O my God, most Midwesterners can’t wait to rip this long, gloomy month off the calendar. But as I weigh on my scales and shudder at the swimsuit plague invading stores, OMG, thank You that it’s still March!
O my God, thank You for seeing us through another time change. I feel for pastors, as yesterday was the crankiest Sunday of the year. OMG, shouldn’t the law that gave us Daylight Savings Time also fund high-octane coffee, plus three doughnuts apiece, to sweeten tempers?
*Title credited to Phil Callaway
Along with with millions of other global spectators, I’ve been fixating on the Winter Olympics, averaging one blink per day.
No wonder. Guy skaters wear Vegas outfits and Norwegian curlers sport pajama pants stolen from Grandma.
Competitors also careen on sleds at 90 miles per hour. How did insane sports like the bobsled, the skeleton and the luge ever come to be?
I discovered they all originated in the nineteenth-century spa town of St. Moritz, Switzerland, where, ironically, visitors hoped to improve their health. Caspar Badrutt, a hotel owner, pushed the new concept of winter resorts. However, complaints that young tourists were running down local fraus with sleds threatened the town’s reputation. A track built to keep them off the streets continues to serve Olympic hopefuls today.
That’s the official version. More likely, these sports were invented by snowed-in women whose men had been lying around the house. “Go sled to the store at 90 mph and pick up bread,” the wives ordered. “Better yet, do it face first.”
The husbands must have wanted to escape their women, too, because the idea caught on.
Perhaps cabin fever drove others to aerial skiing and snowboarding, when besieged parents told antsy offspring, “You need exercise. Go jump off a mountain.”
Even odder sports have been showcased during past Olympics. In the Paris Games of 1900, for example, champions took medals in firefighting, kite flying, delivery van racing, hot air ballooning and fencing with walking canes.
Club swinging, despite Neanderthal images that come to mind, often involved intricate choreography — and more trust of fellow club swingers than that required by ribbon-wielding rhythmic gymnasts today. Perhaps by 1932, when club swinging was eliminated, everyone had discovered new ways to get concussions.
Spectators need not fear that the Olympics will suffer from future lack of weirdness. The Summer Olympics include the equestrian sport of dressage. I assumed the horses wore clothes, a modesty trend not reflected throughout the Olympics. Authorities didn’t confirm this, but said the animals do perform moves “Dancing with the Stars” competitors would envy.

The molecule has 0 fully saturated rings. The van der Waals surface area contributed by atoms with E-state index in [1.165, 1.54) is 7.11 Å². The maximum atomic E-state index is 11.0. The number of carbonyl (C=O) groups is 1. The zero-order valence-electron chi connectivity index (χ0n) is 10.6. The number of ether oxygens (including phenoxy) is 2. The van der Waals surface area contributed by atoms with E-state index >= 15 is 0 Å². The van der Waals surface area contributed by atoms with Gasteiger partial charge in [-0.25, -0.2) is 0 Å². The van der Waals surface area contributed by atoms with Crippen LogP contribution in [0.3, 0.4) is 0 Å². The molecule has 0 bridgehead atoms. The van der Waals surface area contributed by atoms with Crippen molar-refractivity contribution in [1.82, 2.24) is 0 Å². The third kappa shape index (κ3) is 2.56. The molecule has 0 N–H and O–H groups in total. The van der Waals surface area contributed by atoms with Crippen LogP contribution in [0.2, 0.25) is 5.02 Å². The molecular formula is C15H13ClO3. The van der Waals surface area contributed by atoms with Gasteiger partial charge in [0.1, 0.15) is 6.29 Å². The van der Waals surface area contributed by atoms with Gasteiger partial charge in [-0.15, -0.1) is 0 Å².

It’s not enough that perfect-bodied athletes flood my TV screen? No, a horse with two left feet outdoes me on the dance floor.
Worse yet, pole dancing, or “pole fitness” is now considered an Olympic sport — and no, I’m not making this up. Children will be told to turn off the TV and go jump off a mountain. Spouses will be sent on sleds at 90 mph to pick up bread.
Me? I cast my vote for more dressage.
Your Extraordinary Ordinary: What Olympic sport keeps you glued to the TV?
O my God, the first time I saw George Washington’s portrait in my first-grade classroom, I mistook him for Martha. And why did he chop down a tree that produced yummy cherries? That he told his dad was admirable, but not too bright!
Subsequent presidents also have strained my brain, yet, this Presidents’ Day, I appreciate their service. But OMG, I’m grateful that ultimately, You are in charge!
Years ago, when the tall boy in my high school biology class called, I didn’t understand him at all.
Flattered, I small-talked for five minutes before realizing he hadn’t said a word. I left strategic moments for comments.
I babbled about our class’s fruit-fly genetic experiments. My subjects’ Great Escape. The school cafeteria’s subsequent fumigation —
Maybe he wasn’t the scientific type, after all.
Maybe he’d decided I wasn’t his type.
However, he soon called again.
This time, my monologue focused on literature. My English teacher didn’t understand my paper’s crucial insights touting fried chicken’s symbolism throughout Southern literature.
I continued my learned discourse —
Did this sadist call girls just to hang up on them?
Nevertheless, I had seen a glimmer of this shy guy’s meaning: I like you. Do you like me?